Li Yin (Chinese, active second half of the 17th–early 18th century)
Qing dynasty (1644–1911)
Hanging scroll; ink and color on silk
Image: 87 3/4 x 44 3/4 in. (222.9 x 113.7 cm)
Overall with mounting: 123 1/2 x 47 3/4 in. (313.7 x 121.3 cm)
Overall with knobs: 123 1/2 x 52 in. (313.7 x 132.1 cm)
Anonymous Gift, in memory of Maitland F. Griggs, 1981
Not on view
Li Yin was a professional painter from Yangzhou, a commercial city located on the Grand Canal just north of the Yangzi River in Jiangsu Province. During the late seventeenth and the eighteenth centuries, Yangzhou’s prosperity supported a number of artists. Li, together with his better-known contemporary Yuan Jiang (act. 1680–1730), worked in a studio of painters that specialized in intricately described visions of palatial architecture set within sumptuous blue-and-green landscapes. In reviving the monumental landscape style of the Tang and Song dynasties, Li Yin and Yuan Jiang also catered to a taste for large-scale hanging scrolls and multipanel screen paintings to decorate the ostentatious mansions of Yangzhou’s mercantile elite.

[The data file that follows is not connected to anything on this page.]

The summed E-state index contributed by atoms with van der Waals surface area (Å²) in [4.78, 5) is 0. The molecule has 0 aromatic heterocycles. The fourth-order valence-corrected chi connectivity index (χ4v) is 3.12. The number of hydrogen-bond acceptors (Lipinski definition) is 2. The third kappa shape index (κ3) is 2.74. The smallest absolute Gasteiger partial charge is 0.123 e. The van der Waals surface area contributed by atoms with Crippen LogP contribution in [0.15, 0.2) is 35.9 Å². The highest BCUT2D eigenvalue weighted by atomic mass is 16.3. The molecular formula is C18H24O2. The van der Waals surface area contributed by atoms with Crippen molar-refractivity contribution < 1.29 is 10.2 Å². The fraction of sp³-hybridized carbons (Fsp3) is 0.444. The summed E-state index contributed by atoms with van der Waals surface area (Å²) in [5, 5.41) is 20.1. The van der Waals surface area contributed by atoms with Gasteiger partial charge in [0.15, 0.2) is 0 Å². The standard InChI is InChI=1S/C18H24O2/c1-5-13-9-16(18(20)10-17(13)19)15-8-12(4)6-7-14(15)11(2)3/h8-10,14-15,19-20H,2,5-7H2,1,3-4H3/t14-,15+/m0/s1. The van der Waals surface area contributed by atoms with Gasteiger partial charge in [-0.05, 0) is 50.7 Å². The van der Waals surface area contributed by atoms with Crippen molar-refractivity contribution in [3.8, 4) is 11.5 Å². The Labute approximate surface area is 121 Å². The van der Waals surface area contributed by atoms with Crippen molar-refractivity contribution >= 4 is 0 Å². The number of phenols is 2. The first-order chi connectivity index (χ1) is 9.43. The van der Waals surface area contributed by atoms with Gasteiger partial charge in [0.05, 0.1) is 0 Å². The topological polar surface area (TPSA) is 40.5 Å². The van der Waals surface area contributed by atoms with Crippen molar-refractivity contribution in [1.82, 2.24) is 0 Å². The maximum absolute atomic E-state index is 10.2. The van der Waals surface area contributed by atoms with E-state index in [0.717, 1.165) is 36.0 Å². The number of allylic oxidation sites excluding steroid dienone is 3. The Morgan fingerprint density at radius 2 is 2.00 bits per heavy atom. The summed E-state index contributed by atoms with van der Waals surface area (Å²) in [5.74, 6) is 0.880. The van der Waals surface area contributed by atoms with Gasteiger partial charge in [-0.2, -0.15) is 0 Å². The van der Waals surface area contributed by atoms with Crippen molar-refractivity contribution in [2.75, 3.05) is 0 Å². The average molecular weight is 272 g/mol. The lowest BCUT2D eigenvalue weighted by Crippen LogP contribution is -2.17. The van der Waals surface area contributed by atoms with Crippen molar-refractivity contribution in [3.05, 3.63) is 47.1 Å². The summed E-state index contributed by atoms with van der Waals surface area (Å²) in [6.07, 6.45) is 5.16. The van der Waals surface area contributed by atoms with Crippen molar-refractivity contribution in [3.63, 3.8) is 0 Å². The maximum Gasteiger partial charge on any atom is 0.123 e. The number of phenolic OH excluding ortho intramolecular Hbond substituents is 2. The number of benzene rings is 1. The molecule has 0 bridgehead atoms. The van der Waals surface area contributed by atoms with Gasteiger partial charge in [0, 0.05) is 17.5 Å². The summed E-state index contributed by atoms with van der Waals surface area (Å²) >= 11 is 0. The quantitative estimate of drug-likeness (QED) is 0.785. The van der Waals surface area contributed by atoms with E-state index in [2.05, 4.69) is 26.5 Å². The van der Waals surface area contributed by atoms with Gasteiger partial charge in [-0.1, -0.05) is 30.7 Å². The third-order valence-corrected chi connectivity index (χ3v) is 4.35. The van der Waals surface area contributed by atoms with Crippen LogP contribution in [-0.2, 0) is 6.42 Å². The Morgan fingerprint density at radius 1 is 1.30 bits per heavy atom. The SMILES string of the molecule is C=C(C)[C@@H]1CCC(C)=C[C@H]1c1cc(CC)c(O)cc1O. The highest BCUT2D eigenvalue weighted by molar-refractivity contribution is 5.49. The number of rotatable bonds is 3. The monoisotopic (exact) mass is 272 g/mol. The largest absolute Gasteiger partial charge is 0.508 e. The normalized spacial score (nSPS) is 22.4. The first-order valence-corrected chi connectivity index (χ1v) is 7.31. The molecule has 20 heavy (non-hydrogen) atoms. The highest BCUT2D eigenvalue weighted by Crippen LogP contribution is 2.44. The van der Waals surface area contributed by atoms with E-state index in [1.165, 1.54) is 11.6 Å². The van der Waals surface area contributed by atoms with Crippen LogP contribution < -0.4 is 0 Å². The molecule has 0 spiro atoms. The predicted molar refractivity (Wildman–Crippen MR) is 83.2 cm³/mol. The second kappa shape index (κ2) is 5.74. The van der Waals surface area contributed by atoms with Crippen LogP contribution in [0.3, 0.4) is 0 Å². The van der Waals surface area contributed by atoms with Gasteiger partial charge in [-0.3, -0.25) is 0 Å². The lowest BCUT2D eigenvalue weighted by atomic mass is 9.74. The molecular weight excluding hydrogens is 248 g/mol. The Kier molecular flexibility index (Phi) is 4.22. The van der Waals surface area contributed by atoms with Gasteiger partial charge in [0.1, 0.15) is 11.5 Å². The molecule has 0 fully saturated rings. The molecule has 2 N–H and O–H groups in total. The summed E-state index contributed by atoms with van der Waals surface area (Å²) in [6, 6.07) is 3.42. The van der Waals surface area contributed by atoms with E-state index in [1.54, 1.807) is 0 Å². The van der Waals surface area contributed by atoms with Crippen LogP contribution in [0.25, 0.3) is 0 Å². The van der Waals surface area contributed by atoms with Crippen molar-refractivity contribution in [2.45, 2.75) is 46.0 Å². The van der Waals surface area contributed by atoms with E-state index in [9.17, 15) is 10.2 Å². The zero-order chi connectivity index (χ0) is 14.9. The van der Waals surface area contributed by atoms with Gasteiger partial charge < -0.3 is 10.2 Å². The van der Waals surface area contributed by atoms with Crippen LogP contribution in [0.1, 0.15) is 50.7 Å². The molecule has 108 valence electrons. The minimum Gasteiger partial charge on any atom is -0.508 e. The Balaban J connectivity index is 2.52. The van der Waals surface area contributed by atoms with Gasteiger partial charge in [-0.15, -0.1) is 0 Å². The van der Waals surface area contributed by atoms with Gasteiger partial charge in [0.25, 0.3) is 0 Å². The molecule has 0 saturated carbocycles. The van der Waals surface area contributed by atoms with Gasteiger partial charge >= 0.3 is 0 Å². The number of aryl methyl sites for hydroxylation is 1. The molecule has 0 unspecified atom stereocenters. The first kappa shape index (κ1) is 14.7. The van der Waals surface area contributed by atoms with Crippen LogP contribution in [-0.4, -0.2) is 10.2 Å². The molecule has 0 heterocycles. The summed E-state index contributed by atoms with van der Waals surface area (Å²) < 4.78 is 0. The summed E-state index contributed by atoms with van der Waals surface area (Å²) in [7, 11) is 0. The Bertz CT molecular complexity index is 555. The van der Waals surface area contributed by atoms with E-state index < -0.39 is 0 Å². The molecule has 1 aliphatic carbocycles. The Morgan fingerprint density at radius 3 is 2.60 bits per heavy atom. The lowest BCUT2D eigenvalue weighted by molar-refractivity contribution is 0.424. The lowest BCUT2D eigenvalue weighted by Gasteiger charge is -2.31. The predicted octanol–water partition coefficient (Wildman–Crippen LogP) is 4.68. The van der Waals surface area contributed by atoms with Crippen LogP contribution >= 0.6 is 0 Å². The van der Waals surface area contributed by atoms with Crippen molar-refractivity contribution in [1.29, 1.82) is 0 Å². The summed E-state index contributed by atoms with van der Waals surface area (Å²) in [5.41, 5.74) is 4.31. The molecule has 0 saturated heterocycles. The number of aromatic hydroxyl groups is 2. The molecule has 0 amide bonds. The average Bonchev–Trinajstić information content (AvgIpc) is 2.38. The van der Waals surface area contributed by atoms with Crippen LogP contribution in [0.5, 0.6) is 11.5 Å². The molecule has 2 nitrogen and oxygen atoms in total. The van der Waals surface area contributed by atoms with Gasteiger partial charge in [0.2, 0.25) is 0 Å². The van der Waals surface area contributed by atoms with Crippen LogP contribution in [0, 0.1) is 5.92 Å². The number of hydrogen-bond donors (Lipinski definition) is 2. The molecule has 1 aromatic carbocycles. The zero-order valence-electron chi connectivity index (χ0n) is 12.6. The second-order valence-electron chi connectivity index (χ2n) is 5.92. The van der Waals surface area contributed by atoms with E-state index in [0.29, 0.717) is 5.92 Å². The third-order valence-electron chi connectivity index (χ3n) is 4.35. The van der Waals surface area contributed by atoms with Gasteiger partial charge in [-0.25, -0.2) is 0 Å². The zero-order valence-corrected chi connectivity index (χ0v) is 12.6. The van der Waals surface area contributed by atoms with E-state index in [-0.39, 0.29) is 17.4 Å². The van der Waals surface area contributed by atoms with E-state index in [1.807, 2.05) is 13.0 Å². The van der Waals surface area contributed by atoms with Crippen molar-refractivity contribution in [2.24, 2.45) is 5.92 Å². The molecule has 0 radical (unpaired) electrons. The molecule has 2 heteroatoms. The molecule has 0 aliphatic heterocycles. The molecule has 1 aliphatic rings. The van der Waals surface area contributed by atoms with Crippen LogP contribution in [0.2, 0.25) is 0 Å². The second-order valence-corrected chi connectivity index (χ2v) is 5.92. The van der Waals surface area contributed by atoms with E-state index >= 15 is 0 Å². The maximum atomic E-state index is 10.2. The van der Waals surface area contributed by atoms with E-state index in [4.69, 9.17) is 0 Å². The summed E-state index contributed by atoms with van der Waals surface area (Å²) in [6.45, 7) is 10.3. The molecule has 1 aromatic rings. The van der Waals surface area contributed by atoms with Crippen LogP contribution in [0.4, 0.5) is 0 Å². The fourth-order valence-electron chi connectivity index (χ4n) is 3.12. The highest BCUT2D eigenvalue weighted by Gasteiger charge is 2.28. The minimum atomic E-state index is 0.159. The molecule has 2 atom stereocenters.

Signature: A poem on the scenery and a comment on brushwork by Li Yin (upper left corner), dated 1700.
New York. The Metropolitan Museum of Art. "Great Waves: Chinese Themes in the Arts of Korea and Japan I," March 1, 2003–September 21, 2003.
New York. The Metropolitan Museum of Art. "Dreams of Yellow Mountain: Landscapes of Survival in Seventeenth-Century China," September 13, 2003–February 22, 2004.
New York. The Metropolitan Museum of Art. "Streams and Mountains without End: Landscape Traditions of China," August 26, 2017–January 6, 2019.